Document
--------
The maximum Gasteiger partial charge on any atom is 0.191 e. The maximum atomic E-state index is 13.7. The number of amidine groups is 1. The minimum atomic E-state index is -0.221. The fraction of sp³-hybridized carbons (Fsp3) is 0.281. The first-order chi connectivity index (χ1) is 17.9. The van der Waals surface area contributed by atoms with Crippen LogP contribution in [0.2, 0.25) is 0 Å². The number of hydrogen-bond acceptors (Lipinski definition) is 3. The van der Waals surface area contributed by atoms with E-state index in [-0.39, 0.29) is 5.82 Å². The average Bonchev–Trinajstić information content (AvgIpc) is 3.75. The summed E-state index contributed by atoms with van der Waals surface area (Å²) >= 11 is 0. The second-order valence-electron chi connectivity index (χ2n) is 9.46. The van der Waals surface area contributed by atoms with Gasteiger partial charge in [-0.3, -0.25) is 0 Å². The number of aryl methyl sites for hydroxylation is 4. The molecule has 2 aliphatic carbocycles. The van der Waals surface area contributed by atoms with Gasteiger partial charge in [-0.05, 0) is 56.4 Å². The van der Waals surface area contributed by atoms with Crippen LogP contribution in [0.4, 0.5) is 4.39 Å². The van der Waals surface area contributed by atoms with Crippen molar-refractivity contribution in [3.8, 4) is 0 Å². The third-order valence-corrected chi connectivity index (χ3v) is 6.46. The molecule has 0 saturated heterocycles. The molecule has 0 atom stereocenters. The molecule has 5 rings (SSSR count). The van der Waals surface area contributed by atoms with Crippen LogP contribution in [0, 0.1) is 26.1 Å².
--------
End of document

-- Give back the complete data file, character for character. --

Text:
The maximum Gasteiger partial charge on any atom is 0.191 e. The maximum atomic E-state index is 13.7. The number of amidine groups is 1. The minimum atomic E-state index is -0.221. The fraction of sp³-hybridized carbons (Fsp3) is 0.281. The first-order chi connectivity index (χ1) is 17.9. The van der Waals surface area contributed by atoms with Crippen LogP contribution in [0.2, 0.25) is 0 Å². The number of hydrogen-bond acceptors (Lipinski definition) is 3. The van der Waals surface area contributed by atoms with E-state index in [-0.39, 0.29) is 5.82 Å². The average Bonchev–Trinajstić information content (AvgIpc) is 3.75. The summed E-state index contributed by atoms with van der Waals surface area (Å²) >= 11 is 0. The second-order valence-electron chi connectivity index (χ2n) is 9.46. The van der Waals surface area contributed by atoms with Gasteiger partial charge in [-0.3, -0.25) is 0 Å². The number of aryl methyl sites for hydroxylation is 4. The molecule has 2 aliphatic carbocycles. The van der Waals surface area contributed by atoms with Gasteiger partial charge in [-0.05, 0) is 56.4 Å². The van der Waals surface area contributed by atoms with Crippen LogP contribution in [0.4, 0.5) is 4.39 Å². The van der Waals surface area contributed by atoms with Crippen molar-refractivity contribution in [3.8, 4) is 0 Å². The third-order valence-corrected chi connectivity index (χ3v) is 6.46. The molecule has 0 saturated heterocycles. The molecule has 0 atom stereocenters. The molecule has 5 rings (SSSR count). The van der Waals surface area contributed by atoms with Crippen LogP contribution in [0, 0.1) is 26.1 Å².